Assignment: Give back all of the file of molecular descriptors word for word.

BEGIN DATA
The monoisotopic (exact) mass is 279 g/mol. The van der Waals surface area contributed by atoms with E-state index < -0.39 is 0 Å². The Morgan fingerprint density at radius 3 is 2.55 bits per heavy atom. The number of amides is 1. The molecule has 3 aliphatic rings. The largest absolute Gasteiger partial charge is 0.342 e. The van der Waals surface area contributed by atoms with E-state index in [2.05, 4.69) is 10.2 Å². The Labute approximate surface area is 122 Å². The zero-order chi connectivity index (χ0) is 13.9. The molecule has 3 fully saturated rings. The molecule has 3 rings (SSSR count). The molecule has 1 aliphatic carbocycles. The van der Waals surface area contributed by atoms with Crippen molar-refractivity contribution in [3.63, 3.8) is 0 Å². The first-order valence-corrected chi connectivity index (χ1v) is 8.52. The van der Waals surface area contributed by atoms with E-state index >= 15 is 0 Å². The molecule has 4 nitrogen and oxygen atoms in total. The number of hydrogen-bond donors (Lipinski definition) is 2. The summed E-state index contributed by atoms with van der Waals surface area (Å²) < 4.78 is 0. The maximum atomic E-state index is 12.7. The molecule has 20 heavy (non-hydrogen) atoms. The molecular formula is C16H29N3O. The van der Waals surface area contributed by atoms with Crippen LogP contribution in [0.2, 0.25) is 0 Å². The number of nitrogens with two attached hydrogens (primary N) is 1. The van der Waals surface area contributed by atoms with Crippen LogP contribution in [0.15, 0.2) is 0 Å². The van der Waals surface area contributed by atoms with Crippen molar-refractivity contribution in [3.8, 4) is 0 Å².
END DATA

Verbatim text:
The monoisotopic (exact) mass is 279 g/mol. The van der Waals surface area contributed by atoms with E-state index < -0.39 is 0 Å². The Morgan fingerprint density at radius 3 is 2.55 bits per heavy atom. The number of amides is 1. The molecule has 3 aliphatic rings. The largest absolute Gasteiger partial charge is 0.342 e. The van der Waals surface area contributed by atoms with E-state index in [2.05, 4.69) is 10.2 Å². The Labute approximate surface area is 122 Å². The zero-order chi connectivity index (χ0) is 13.9. The molecule has 3 fully saturated rings. The molecule has 3 rings (SSSR count). The molecule has 1 aliphatic carbocycles. The van der Waals surface area contributed by atoms with Crippen molar-refractivity contribution in [3.63, 3.8) is 0 Å². The first-order valence-corrected chi connectivity index (χ1v) is 8.52. The van der Waals surface area contributed by atoms with E-state index >= 15 is 0 Å². The molecule has 4 nitrogen and oxygen atoms in total. The number of hydrogen-bond donors (Lipinski definition) is 2. The summed E-state index contributed by atoms with van der Waals surface area (Å²) < 4.78 is 0. The maximum atomic E-state index is 12.7. The molecule has 20 heavy (non-hydrogen) atoms. The molecular formula is C16H29N3O. The van der Waals surface area contributed by atoms with Crippen LogP contribution in [0.2, 0.25) is 0 Å². The number of nitrogens with two attached hydrogens (primary N) is 1. The van der Waals surface area contributed by atoms with Crippen LogP contribution in [0.15, 0.2) is 0 Å². The van der Waals surface area contributed by atoms with Crippen molar-refractivity contribution in [3.8, 4) is 0 Å².